Calmly click on the PAINT BRUSH to the right of the FADE slider. Another little box will open, now check the box in front of REVERSE EFFECT.
Viola! Your color should have returned to the picture. Next, see the BRUSH SIZE slider? Slide that over to above 200, now your paintbrush is large enough to cover a nice sized surface. By holding down your mouse you can drag the brush over all over Ranger's white fur. Do not touch his eyes or the back ground of the picture. Concentrate on the white fur that has a 'yellowish' cast. I took my 'painting' down his neck a tad.
Try moving the slider back and forth, see what happens.
In the above screen shot you can see the effect has been applied to 50%. The yellowish/dirty cast on his face is reduced leaving behind a gray shadow.
**TIP: If you have a small area of white fur you would like to remove dirt from, or any other discolorations check out the TOOTH WHITEN tool under CREATE / TOUCH-UP. Paint the TOOTH WHITEN brush on the fur you wish to whiten - fade to match the other white. Play with it, see what happens!**
6. GRITTY Effect - Since my photo is already kinda 'gritty' because of the noise my high ISO left behind - I decided to work with it, capitalizing on what is already there. Old time photo's were not smooth and soft like our modern pictures. By putting some grit into your photo it gives it a more realistic period appearance.
In the same CREATE tab, under EFFECTS you will find the GRITTY effect. Click on it. I adjusted the darkness to 40% and faded it 57%. These numbers are not that important - play with them, see what looks good to you.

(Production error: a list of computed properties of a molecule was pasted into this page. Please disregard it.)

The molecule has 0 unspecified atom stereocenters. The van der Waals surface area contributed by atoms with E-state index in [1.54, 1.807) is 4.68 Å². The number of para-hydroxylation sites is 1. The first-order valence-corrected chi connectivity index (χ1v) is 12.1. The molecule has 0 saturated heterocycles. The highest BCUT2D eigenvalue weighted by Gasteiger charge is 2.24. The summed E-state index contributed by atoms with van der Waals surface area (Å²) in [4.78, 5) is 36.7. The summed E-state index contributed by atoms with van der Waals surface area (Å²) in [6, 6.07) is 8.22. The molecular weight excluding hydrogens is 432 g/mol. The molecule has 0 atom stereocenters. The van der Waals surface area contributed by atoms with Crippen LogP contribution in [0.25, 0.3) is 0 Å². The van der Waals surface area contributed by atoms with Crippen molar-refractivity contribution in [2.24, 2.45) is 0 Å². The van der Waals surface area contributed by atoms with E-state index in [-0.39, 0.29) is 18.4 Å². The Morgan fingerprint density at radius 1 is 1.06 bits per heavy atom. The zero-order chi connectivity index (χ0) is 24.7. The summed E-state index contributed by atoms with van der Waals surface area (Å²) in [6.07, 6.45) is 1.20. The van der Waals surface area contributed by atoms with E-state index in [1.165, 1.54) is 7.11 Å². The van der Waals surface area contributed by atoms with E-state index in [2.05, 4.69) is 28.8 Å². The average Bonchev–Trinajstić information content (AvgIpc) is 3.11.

*TIP* Anytime you are unsure of a tool's function - click on the ? icon. An informative window will pop up to answer your questions.
7. HOLGA-ISH - now we are getting into the fun stuff. HOLGA-ISH is above the GRITTY effect under CREATE / EFFECTS. Click on it.
WHOA! What just happened to your picture? Dude!
HOLGA-ISH mimics the effect of the old time Holga camera. Since we already applied GRITTY slide the GRAIN slider down to 1%.
Next I faded it to 47% allowing 53% of the original photo to show through the effect. This left a hint of color in the background and his eyes were still a nice shade of gold. What I really like about HOLGA-ISH is the way it injects light into the center of the photo and applies a slight blur/vignette around the edge. I rarely use it at full strength. Combined with other effects you can make some truly stunning photos. The trick is to not over process - and distract from your subject matter. Something I struggle with every day.
8. Applying TEXTURES! I love textures - they are a fun way to apply different moods and feelings to your pictures. Take your Photo from 'meh' to YEAH! You can use textures to hide icky backgrounds, or make a plain photo fun, creative and exciting.